On the corner right across the street is a typical Danish bodega, with its brown interior, regulars, and cheap bottles of Tuborg and Ceres Top (twenty kroner each). From the position in bed, one can hear the comings and goings, the conversations and arguments, making their way in through the window open ajar. Like the constant flow of a river, this makes one aware that the city is always in motion and alive, even if the interior of one’s apartment seems stable and one is caught in an internal mental world. Sometimes it wakes you up at night: a loud argument, a fight, a glass bottle breaking as it hits the asphalt or pavement. One rises from the bed, rolls up the blinds and looks at the spectacle from the window frame – alongside the other spectators popping their heads out of their windows.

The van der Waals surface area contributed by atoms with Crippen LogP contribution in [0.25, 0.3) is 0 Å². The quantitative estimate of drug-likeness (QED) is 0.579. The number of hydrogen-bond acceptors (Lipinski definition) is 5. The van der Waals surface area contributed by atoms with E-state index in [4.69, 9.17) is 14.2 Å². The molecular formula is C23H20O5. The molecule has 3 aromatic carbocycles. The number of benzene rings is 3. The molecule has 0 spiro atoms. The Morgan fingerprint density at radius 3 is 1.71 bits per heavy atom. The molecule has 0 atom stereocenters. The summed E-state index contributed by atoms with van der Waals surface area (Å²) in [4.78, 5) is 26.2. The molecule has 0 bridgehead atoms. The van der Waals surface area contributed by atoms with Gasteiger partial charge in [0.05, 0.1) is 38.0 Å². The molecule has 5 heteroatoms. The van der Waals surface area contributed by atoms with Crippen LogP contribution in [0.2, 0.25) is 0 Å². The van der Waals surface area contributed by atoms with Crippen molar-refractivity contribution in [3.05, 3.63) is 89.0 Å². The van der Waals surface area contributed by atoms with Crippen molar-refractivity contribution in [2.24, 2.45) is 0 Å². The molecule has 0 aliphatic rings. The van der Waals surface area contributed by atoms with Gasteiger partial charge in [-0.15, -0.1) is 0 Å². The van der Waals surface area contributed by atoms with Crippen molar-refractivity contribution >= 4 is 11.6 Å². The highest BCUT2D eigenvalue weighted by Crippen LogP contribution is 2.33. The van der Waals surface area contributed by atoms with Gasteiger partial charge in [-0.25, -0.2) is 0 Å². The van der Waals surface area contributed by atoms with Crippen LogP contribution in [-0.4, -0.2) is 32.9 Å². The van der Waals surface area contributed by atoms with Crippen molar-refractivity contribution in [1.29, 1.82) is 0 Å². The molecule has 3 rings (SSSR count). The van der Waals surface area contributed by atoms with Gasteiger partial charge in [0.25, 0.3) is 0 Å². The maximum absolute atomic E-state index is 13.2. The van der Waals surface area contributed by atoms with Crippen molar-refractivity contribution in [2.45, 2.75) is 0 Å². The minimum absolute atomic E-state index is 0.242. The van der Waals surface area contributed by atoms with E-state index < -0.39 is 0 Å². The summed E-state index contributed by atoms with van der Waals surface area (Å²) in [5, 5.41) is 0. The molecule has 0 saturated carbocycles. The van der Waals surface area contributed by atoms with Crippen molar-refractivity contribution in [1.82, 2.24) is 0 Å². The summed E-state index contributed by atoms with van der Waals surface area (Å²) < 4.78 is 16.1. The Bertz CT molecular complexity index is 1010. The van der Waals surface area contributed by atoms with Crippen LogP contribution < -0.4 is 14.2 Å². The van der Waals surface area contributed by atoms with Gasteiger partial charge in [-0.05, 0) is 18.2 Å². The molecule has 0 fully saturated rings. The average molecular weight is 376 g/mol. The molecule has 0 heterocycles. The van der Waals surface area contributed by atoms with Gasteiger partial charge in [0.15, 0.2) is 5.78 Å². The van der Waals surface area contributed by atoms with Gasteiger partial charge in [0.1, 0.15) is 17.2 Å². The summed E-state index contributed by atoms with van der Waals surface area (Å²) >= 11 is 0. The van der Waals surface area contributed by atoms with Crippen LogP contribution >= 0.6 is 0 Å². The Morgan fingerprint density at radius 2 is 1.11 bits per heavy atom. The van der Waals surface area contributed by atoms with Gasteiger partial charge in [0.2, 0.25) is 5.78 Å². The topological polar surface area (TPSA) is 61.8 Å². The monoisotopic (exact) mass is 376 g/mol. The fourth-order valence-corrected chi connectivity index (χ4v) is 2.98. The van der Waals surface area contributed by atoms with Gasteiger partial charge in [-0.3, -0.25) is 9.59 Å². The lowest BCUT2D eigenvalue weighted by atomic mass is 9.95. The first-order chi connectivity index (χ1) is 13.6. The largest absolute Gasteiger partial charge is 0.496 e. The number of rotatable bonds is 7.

At other times, I find myself on the other side of the window. I am the one sitting outside the bodega in the evening sun or chill, having conversations that roar down the canyon of the street, entering people’s living rooms, bedrooms, and, eventually, auditory canals.
Note: Because we sleep in what was supposed to be the living room and live in the supposed bedroom, the direct connection to the street and Boulevard Caféen is enhanced.